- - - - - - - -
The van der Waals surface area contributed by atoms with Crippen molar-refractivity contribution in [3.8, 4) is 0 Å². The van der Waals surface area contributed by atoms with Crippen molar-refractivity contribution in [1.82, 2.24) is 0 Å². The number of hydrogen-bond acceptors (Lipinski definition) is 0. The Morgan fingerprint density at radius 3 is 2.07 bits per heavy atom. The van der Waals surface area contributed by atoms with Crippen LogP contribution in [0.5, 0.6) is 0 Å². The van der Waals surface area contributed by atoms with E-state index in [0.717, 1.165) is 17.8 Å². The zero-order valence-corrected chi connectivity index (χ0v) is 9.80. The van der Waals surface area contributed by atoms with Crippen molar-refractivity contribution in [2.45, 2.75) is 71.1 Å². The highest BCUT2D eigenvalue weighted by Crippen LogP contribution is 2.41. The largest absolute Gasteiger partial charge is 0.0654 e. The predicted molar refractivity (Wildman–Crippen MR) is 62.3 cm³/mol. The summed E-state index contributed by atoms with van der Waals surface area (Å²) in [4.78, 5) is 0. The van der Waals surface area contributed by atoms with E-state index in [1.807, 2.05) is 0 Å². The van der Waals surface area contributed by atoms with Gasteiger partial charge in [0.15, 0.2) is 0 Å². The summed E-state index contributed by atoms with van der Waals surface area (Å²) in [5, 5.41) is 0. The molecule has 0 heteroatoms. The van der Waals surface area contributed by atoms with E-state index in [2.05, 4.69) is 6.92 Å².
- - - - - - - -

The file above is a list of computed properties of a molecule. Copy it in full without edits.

The van der Waals surface area contributed by atoms with Crippen molar-refractivity contribution in [3.8, 4) is 0 Å². The van der Waals surface area contributed by atoms with Crippen molar-refractivity contribution in [1.82, 2.24) is 0 Å². The number of hydrogen-bond acceptors (Lipinski definition) is 0. The Morgan fingerprint density at radius 3 is 2.07 bits per heavy atom. The van der Waals surface area contributed by atoms with Crippen LogP contribution in [0.5, 0.6) is 0 Å². The van der Waals surface area contributed by atoms with E-state index in [0.717, 1.165) is 17.8 Å². The zero-order valence-corrected chi connectivity index (χ0v) is 9.80. The van der Waals surface area contributed by atoms with Crippen molar-refractivity contribution in [2.45, 2.75) is 71.1 Å². The highest BCUT2D eigenvalue weighted by Crippen LogP contribution is 2.41. The largest absolute Gasteiger partial charge is 0.0654 e. The predicted molar refractivity (Wildman–Crippen MR) is 62.3 cm³/mol. The summed E-state index contributed by atoms with van der Waals surface area (Å²) in [4.78, 5) is 0. The van der Waals surface area contributed by atoms with E-state index in [1.807, 2.05) is 0 Å². The van der Waals surface area contributed by atoms with Gasteiger partial charge in [0.15, 0.2) is 0 Å². The summed E-state index contributed by atoms with van der Waals surface area (Å²) in [5, 5.41) is 0. The molecule has 0 heteroatoms. The van der Waals surface area contributed by atoms with E-state index in [2.05, 4.69) is 6.92 Å².